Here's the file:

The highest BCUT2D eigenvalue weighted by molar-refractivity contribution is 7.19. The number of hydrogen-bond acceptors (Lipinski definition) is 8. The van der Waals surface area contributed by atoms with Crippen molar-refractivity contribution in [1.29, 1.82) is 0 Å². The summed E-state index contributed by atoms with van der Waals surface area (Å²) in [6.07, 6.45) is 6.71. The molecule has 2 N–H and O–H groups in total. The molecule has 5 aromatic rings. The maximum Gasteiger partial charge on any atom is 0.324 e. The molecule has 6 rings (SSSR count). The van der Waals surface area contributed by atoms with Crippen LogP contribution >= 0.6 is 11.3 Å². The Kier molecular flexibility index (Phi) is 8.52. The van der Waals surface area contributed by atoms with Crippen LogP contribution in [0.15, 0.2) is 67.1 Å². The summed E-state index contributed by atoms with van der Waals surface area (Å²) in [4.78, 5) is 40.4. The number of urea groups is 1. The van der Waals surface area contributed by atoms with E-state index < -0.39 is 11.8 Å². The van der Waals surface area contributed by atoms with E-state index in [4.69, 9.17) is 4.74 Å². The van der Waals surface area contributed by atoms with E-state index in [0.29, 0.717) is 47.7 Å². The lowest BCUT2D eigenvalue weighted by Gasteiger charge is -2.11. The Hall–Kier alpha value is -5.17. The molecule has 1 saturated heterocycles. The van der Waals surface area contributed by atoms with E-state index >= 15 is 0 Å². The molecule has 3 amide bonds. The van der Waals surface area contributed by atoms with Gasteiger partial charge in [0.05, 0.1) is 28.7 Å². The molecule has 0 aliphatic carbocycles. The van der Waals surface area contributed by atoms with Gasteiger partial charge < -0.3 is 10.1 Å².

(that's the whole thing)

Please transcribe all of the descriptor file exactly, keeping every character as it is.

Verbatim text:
The highest BCUT2D eigenvalue weighted by molar-refractivity contribution is 7.19. The number of hydrogen-bond acceptors (Lipinski definition) is 8. The van der Waals surface area contributed by atoms with Crippen molar-refractivity contribution in [1.29, 1.82) is 0 Å². The summed E-state index contributed by atoms with van der Waals surface area (Å²) in [6.07, 6.45) is 6.71. The molecule has 2 N–H and O–H groups in total. The molecule has 5 aromatic rings. The maximum Gasteiger partial charge on any atom is 0.324 e. The molecule has 6 rings (SSSR count). The van der Waals surface area contributed by atoms with Crippen LogP contribution >= 0.6 is 11.3 Å². The Kier molecular flexibility index (Phi) is 8.52. The van der Waals surface area contributed by atoms with Crippen LogP contribution in [0.15, 0.2) is 67.1 Å². The summed E-state index contributed by atoms with van der Waals surface area (Å²) in [4.78, 5) is 40.4. The number of urea groups is 1. The van der Waals surface area contributed by atoms with E-state index < -0.39 is 11.8 Å². The van der Waals surface area contributed by atoms with E-state index in [4.69, 9.17) is 4.74 Å². The van der Waals surface area contributed by atoms with E-state index in [0.29, 0.717) is 47.7 Å². The lowest BCUT2D eigenvalue weighted by Gasteiger charge is -2.11. The Hall–Kier alpha value is -5.17. The molecule has 1 saturated heterocycles. The van der Waals surface area contributed by atoms with E-state index >= 15 is 0 Å². The molecule has 3 amide bonds. The van der Waals surface area contributed by atoms with Gasteiger partial charge in [0.05, 0.1) is 28.7 Å². The molecule has 0 aliphatic carbocycles. The van der Waals surface area contributed by atoms with Gasteiger partial charge < -0.3 is 10.1 Å².